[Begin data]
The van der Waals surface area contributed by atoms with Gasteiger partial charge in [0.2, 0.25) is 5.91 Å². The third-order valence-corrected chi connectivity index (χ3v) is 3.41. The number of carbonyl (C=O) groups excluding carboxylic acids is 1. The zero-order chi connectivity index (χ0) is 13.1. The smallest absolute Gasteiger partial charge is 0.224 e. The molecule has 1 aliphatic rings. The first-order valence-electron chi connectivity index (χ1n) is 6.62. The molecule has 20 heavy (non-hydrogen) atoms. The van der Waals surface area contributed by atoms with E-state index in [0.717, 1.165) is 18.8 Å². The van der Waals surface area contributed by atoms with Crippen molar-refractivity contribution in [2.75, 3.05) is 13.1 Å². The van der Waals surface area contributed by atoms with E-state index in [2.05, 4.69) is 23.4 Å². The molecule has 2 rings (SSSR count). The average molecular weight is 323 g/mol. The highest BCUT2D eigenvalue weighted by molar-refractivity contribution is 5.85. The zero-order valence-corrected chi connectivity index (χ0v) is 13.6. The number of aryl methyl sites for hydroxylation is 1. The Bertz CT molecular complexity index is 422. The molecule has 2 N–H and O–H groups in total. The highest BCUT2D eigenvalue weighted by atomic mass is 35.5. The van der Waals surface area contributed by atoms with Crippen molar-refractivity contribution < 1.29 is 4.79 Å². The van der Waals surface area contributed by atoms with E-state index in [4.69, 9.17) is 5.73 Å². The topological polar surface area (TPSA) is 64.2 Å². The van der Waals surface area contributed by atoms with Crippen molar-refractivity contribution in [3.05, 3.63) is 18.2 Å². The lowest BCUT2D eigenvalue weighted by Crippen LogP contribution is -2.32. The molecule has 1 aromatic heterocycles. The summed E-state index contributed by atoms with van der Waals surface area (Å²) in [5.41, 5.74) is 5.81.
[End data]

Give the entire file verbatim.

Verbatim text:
The van der Waals surface area contributed by atoms with Gasteiger partial charge in [0.2, 0.25) is 5.91 Å². The third-order valence-corrected chi connectivity index (χ3v) is 3.41. The number of carbonyl (C=O) groups excluding carboxylic acids is 1. The zero-order chi connectivity index (χ0) is 13.1. The smallest absolute Gasteiger partial charge is 0.224 e. The molecule has 1 aliphatic rings. The first-order valence-electron chi connectivity index (χ1n) is 6.62. The molecule has 20 heavy (non-hydrogen) atoms. The van der Waals surface area contributed by atoms with E-state index in [0.717, 1.165) is 18.8 Å². The van der Waals surface area contributed by atoms with Crippen molar-refractivity contribution in [2.75, 3.05) is 13.1 Å². The van der Waals surface area contributed by atoms with E-state index in [2.05, 4.69) is 23.4 Å². The molecule has 2 rings (SSSR count). The average molecular weight is 323 g/mol. The highest BCUT2D eigenvalue weighted by molar-refractivity contribution is 5.85. The zero-order valence-corrected chi connectivity index (χ0v) is 13.6. The number of aryl methyl sites for hydroxylation is 1. The Bertz CT molecular complexity index is 422. The molecule has 2 N–H and O–H groups in total. The highest BCUT2D eigenvalue weighted by atomic mass is 35.5. The van der Waals surface area contributed by atoms with Crippen molar-refractivity contribution < 1.29 is 4.79 Å². The van der Waals surface area contributed by atoms with E-state index in [4.69, 9.17) is 5.73 Å². The topological polar surface area (TPSA) is 64.2 Å². The van der Waals surface area contributed by atoms with Crippen molar-refractivity contribution in [3.05, 3.63) is 18.2 Å². The lowest BCUT2D eigenvalue weighted by Crippen LogP contribution is -2.32. The molecule has 1 aromatic heterocycles. The summed E-state index contributed by atoms with van der Waals surface area (Å²) in [5.41, 5.74) is 5.81.